To be effective as an IT security expert, Mr. Trigoso has to be ready whenever the next IT transformations near practicality. He is always studying (whether or not he’s earning yet another academic degree), continually earning new IT qualifications and certifications to apply on behalf of his many satisfied clients. Currently, he is exploring the potential and pitfalls of Cloud Computing.

His studies and practical work show that IT decisions need to be based on well-founded methods: “All errors are based on wrong methods, but no method can guarantee the intended results.” A well-founded method is one that is complete, one that balances theory and practice and, essentially, the Four Perspectives.

Mr. Trigoso notes that is customary to define an error as any decision that leads to a loss when a gain is sought; but he reminds us that good IT investment and strategy can sometimes lead to negative results, while poor decision methods can lead to valuable economic benefits. Those who haven’t learned about making good IT decisions can be frustrated by such seemingly contradictory results.

The reason for this paradox lies in the nature of decision-making and the purpose of the decision maker. To be satisfactory a decision has to be complete, covering all the perspectives of action.

Rather than be frustrated and throw up our hands in despair about making IT decisions, there’s an important lesson: decision methods should be judged not principally by their results in a specific instance, but by the correlations of a method to our purposes and intents.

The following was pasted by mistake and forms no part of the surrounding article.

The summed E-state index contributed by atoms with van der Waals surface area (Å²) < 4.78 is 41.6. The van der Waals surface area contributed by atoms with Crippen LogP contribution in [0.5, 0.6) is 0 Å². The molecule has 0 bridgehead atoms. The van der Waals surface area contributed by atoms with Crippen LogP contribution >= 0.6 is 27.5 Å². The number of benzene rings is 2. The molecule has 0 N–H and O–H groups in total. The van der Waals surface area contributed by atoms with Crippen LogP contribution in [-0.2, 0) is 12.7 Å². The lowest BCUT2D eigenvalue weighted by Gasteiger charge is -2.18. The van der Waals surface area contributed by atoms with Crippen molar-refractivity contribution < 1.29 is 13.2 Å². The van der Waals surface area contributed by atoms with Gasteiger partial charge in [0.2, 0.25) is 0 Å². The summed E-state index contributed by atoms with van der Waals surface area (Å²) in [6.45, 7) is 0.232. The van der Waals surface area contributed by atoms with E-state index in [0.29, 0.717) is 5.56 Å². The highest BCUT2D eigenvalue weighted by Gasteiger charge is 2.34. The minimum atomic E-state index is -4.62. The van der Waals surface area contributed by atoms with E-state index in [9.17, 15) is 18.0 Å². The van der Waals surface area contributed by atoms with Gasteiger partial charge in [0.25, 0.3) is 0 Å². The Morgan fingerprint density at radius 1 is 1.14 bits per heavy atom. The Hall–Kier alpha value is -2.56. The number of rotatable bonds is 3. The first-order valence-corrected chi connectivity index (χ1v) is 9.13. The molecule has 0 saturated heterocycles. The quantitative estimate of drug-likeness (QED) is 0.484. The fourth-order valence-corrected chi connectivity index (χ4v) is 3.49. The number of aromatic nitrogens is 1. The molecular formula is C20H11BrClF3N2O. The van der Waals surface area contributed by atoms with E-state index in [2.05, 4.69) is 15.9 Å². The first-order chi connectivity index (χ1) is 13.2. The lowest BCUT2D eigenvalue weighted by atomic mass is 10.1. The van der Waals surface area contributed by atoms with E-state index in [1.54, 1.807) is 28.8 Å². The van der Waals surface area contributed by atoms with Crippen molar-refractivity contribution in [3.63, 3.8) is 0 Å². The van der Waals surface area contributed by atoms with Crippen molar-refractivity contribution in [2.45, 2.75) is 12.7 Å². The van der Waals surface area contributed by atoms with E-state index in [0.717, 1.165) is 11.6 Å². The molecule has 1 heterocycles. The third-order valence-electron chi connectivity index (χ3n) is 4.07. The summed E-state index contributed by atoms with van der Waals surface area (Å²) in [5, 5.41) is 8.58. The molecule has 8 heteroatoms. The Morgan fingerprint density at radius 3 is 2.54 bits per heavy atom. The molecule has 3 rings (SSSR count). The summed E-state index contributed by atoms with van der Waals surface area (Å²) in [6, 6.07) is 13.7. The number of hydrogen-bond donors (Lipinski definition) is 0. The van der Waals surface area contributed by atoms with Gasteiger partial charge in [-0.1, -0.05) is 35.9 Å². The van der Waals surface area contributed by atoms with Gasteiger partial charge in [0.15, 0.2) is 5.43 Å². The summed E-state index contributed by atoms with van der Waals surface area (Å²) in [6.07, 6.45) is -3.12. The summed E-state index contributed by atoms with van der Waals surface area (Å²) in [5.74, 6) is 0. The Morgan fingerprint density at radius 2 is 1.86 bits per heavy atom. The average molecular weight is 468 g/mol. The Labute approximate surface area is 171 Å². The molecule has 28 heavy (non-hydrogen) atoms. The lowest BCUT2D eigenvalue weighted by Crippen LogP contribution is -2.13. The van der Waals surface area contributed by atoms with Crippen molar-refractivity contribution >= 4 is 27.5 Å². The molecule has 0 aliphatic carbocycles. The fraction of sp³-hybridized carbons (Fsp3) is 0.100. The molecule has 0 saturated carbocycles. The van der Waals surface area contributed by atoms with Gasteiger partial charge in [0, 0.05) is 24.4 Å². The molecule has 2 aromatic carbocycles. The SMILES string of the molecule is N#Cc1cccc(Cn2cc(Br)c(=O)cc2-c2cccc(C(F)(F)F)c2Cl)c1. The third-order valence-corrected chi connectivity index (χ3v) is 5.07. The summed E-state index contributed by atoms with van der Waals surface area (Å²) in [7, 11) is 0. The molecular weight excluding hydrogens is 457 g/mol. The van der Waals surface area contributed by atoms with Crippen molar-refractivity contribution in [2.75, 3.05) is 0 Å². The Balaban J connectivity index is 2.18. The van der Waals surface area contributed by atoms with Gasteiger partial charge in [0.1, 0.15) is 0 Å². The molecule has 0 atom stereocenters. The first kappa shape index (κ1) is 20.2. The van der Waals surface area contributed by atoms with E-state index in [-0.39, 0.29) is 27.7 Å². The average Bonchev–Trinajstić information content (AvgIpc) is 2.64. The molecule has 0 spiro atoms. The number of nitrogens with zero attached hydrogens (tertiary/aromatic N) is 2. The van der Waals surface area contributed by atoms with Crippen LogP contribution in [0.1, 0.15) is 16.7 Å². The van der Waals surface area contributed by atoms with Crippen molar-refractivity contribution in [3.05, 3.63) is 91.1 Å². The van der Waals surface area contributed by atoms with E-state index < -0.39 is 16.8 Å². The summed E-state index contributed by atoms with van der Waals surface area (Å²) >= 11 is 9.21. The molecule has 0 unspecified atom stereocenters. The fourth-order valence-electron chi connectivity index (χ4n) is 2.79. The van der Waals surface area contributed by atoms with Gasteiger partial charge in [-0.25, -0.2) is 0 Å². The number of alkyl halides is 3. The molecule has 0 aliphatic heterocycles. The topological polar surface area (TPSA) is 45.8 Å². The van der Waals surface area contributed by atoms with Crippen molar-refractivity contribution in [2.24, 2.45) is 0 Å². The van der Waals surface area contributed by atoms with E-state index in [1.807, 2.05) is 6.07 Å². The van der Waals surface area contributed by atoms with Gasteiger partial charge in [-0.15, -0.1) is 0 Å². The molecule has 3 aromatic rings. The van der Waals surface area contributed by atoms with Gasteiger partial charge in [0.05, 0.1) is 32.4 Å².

This observation reminds us that the world is full of uncertainty but that a key source of it is action itself, i.e. the purpose of the business leader, the risk taker. While we can seek to reduce uncertainty and risk with traditional methods, we cannot just “eliminate” these and we have to learn to take risk, share risk and allocate our trust.

In the field of IT security the traditional wisdom is that good results follow from keeping unauthorized access from occurring. When unauthorized access does occur, it’s important how long it takes to respond with countermeasures that lessen any negative effects. Such measures of performance define a traditional defensive strategy for IT security.

In relation to this, Mr. Trigoso notes that for too long the Security disciplines have been dominated by a focus on Protection and Enforcement. In other words, the disciplines of Security have been anchored in the perspective of Risk Reduction.

To go beyond this he suggests an expansion of the concepts of Risk and Trust to include Trust Definition and Risk Taking, Trust Allocation and Risk Sharing, Trust Enforcement and Risk Reduction, and finally Trust Verification and Risk Monitoring.

There’s an innovation wave on its way to corporate IT: putting in place more advanced IT that delivers greater value to companies and their stakeholders. A transformation of the Security disciplines focused on Trust Management and User-Friendly solutions.